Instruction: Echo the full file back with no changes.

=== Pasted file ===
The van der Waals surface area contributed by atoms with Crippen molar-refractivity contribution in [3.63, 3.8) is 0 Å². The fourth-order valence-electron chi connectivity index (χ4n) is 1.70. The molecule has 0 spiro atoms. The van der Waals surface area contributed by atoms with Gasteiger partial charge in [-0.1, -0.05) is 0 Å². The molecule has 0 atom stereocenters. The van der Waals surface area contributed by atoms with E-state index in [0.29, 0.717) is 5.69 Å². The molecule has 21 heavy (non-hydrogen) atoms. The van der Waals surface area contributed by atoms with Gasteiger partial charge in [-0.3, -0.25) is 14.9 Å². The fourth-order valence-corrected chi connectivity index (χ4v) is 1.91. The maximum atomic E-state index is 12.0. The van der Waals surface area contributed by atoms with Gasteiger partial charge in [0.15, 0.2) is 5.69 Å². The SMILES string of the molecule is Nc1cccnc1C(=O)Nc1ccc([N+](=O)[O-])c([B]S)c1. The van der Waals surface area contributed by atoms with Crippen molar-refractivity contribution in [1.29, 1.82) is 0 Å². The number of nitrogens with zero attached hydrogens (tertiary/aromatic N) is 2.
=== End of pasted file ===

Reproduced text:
The van der Waals surface area contributed by atoms with Crippen molar-refractivity contribution in [3.63, 3.8) is 0 Å². The fourth-order valence-electron chi connectivity index (χ4n) is 1.70. The molecule has 0 spiro atoms. The van der Waals surface area contributed by atoms with Gasteiger partial charge in [-0.1, -0.05) is 0 Å². The molecule has 0 atom stereocenters. The van der Waals surface area contributed by atoms with E-state index in [0.29, 0.717) is 5.69 Å². The molecule has 21 heavy (non-hydrogen) atoms. The van der Waals surface area contributed by atoms with Gasteiger partial charge in [-0.3, -0.25) is 14.9 Å². The fourth-order valence-corrected chi connectivity index (χ4v) is 1.91. The maximum atomic E-state index is 12.0. The van der Waals surface area contributed by atoms with Gasteiger partial charge in [0.15, 0.2) is 5.69 Å². The SMILES string of the molecule is Nc1cccnc1C(=O)Nc1ccc([N+](=O)[O-])c([B]S)c1. The van der Waals surface area contributed by atoms with Crippen molar-refractivity contribution in [1.29, 1.82) is 0 Å². The number of nitrogens with zero attached hydrogens (tertiary/aromatic N) is 2.